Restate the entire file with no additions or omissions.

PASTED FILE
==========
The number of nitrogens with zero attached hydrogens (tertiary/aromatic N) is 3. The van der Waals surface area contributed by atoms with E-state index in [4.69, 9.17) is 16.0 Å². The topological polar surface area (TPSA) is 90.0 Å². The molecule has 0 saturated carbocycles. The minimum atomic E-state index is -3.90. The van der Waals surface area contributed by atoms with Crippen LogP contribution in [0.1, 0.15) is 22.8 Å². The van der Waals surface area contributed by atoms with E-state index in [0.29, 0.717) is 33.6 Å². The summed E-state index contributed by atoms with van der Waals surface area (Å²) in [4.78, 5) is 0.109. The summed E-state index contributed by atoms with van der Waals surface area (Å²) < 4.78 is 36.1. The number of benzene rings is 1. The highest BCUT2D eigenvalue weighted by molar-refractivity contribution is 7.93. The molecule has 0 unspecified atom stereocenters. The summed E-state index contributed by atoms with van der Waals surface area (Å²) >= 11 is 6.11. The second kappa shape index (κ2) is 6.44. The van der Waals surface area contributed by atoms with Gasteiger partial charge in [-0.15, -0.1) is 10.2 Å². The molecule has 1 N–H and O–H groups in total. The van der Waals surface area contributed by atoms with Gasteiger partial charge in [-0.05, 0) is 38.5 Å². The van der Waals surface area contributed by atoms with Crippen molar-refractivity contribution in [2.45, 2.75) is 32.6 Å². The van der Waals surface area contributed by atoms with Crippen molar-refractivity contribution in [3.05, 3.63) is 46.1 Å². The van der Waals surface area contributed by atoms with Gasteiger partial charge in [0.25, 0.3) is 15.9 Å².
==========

The number of nitrogens with zero attached hydrogens (tertiary/aromatic N) is 3. The van der Waals surface area contributed by atoms with E-state index in [4.69, 9.17) is 16.0 Å². The topological polar surface area (TPSA) is 90.0 Å². The molecule has 0 saturated carbocycles. The minimum atomic E-state index is -3.90. The van der Waals surface area contributed by atoms with Crippen LogP contribution in [0.1, 0.15) is 22.8 Å². The van der Waals surface area contributed by atoms with E-state index in [0.29, 0.717) is 33.6 Å². The summed E-state index contributed by atoms with van der Waals surface area (Å²) in [4.78, 5) is 0.109. The summed E-state index contributed by atoms with van der Waals surface area (Å²) < 4.78 is 36.1. The number of benzene rings is 1. The highest BCUT2D eigenvalue weighted by molar-refractivity contribution is 7.93. The molecule has 0 unspecified atom stereocenters. The summed E-state index contributed by atoms with van der Waals surface area (Å²) >= 11 is 6.11. The second kappa shape index (κ2) is 6.44. The van der Waals surface area contributed by atoms with Gasteiger partial charge in [-0.15, -0.1) is 10.2 Å². The molecule has 1 N–H and O–H groups in total. The van der Waals surface area contributed by atoms with Gasteiger partial charge in [-0.05, 0) is 38.5 Å². The van der Waals surface area contributed by atoms with Crippen molar-refractivity contribution in [2.45, 2.75) is 32.6 Å². The van der Waals surface area contributed by atoms with Crippen molar-refractivity contribution in [3.05, 3.63) is 46.1 Å². The van der Waals surface area contributed by atoms with Gasteiger partial charge in [0.25, 0.3) is 15.9 Å².